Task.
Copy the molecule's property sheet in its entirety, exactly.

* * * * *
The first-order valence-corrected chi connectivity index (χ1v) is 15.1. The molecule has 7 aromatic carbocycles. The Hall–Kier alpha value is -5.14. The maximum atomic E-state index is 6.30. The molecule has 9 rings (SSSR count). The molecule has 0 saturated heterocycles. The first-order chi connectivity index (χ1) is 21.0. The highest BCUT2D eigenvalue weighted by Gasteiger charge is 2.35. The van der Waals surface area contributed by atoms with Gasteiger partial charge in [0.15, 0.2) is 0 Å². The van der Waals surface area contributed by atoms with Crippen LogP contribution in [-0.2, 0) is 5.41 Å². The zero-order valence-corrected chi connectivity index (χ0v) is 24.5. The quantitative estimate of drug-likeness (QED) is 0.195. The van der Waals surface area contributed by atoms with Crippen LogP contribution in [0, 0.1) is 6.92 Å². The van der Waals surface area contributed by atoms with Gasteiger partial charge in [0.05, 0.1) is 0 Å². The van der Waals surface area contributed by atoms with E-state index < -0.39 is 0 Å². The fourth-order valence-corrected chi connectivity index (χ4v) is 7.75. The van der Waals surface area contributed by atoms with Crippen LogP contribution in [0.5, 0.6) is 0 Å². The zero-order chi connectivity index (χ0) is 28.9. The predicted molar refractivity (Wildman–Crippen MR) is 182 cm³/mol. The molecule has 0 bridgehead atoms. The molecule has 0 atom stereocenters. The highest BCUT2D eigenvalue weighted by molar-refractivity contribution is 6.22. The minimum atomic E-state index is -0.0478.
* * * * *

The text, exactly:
The first-order valence-corrected chi connectivity index (χ1v) is 15.1. The molecule has 7 aromatic carbocycles. The Hall–Kier alpha value is -5.14. The maximum atomic E-state index is 6.30. The molecule has 9 rings (SSSR count). The molecule has 0 saturated heterocycles. The first-order chi connectivity index (χ1) is 21.0. The highest BCUT2D eigenvalue weighted by Gasteiger charge is 2.35. The van der Waals surface area contributed by atoms with Gasteiger partial charge in [0.15, 0.2) is 0 Å². The van der Waals surface area contributed by atoms with Crippen LogP contribution in [-0.2, 0) is 5.41 Å². The zero-order valence-corrected chi connectivity index (χ0v) is 24.5. The quantitative estimate of drug-likeness (QED) is 0.195. The van der Waals surface area contributed by atoms with Crippen LogP contribution in [0, 0.1) is 6.92 Å². The van der Waals surface area contributed by atoms with Gasteiger partial charge in [0.05, 0.1) is 0 Å². The van der Waals surface area contributed by atoms with E-state index < -0.39 is 0 Å². The fourth-order valence-corrected chi connectivity index (χ4v) is 7.75. The van der Waals surface area contributed by atoms with Crippen LogP contribution in [0.5, 0.6) is 0 Å². The zero-order chi connectivity index (χ0) is 28.9. The predicted molar refractivity (Wildman–Crippen MR) is 182 cm³/mol. The molecule has 0 bridgehead atoms. The molecule has 0 atom stereocenters. The highest BCUT2D eigenvalue weighted by molar-refractivity contribution is 6.22. The minimum atomic E-state index is -0.0478.